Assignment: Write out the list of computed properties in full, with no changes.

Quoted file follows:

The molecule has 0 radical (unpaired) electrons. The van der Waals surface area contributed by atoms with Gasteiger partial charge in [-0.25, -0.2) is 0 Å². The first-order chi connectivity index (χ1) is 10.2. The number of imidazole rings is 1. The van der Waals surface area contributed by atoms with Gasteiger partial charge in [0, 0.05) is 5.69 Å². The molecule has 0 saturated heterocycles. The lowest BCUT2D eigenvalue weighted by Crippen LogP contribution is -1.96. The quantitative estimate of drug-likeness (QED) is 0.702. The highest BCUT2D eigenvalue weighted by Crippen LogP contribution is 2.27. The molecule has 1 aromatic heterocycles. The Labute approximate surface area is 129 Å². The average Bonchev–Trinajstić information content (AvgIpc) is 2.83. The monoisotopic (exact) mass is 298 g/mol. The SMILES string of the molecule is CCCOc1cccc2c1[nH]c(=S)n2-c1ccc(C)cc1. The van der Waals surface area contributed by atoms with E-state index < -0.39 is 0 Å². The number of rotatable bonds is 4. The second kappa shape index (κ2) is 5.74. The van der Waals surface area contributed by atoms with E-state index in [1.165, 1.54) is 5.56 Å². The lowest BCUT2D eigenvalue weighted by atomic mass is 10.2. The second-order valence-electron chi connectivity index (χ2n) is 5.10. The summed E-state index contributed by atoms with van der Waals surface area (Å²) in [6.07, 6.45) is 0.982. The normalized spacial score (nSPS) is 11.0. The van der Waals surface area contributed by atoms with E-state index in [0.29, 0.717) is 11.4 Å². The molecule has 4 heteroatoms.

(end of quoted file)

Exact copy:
The molecule has 0 radical (unpaired) electrons. The van der Waals surface area contributed by atoms with Gasteiger partial charge in [-0.25, -0.2) is 0 Å². The first-order chi connectivity index (χ1) is 10.2. The number of imidazole rings is 1. The van der Waals surface area contributed by atoms with Gasteiger partial charge in [0, 0.05) is 5.69 Å². The molecule has 0 saturated heterocycles. The lowest BCUT2D eigenvalue weighted by Crippen LogP contribution is -1.96. The quantitative estimate of drug-likeness (QED) is 0.702. The highest BCUT2D eigenvalue weighted by Crippen LogP contribution is 2.27. The molecule has 1 aromatic heterocycles. The Labute approximate surface area is 129 Å². The average Bonchev–Trinajstić information content (AvgIpc) is 2.83. The monoisotopic (exact) mass is 298 g/mol. The SMILES string of the molecule is CCCOc1cccc2c1[nH]c(=S)n2-c1ccc(C)cc1. The van der Waals surface area contributed by atoms with E-state index < -0.39 is 0 Å². The number of rotatable bonds is 4. The second kappa shape index (κ2) is 5.74. The van der Waals surface area contributed by atoms with E-state index in [1.165, 1.54) is 5.56 Å². The lowest BCUT2D eigenvalue weighted by atomic mass is 10.2. The second-order valence-electron chi connectivity index (χ2n) is 5.10. The summed E-state index contributed by atoms with van der Waals surface area (Å²) in [6.07, 6.45) is 0.982. The normalized spacial score (nSPS) is 11.0. The van der Waals surface area contributed by atoms with E-state index in [0.29, 0.717) is 11.4 Å². The molecule has 4 heteroatoms.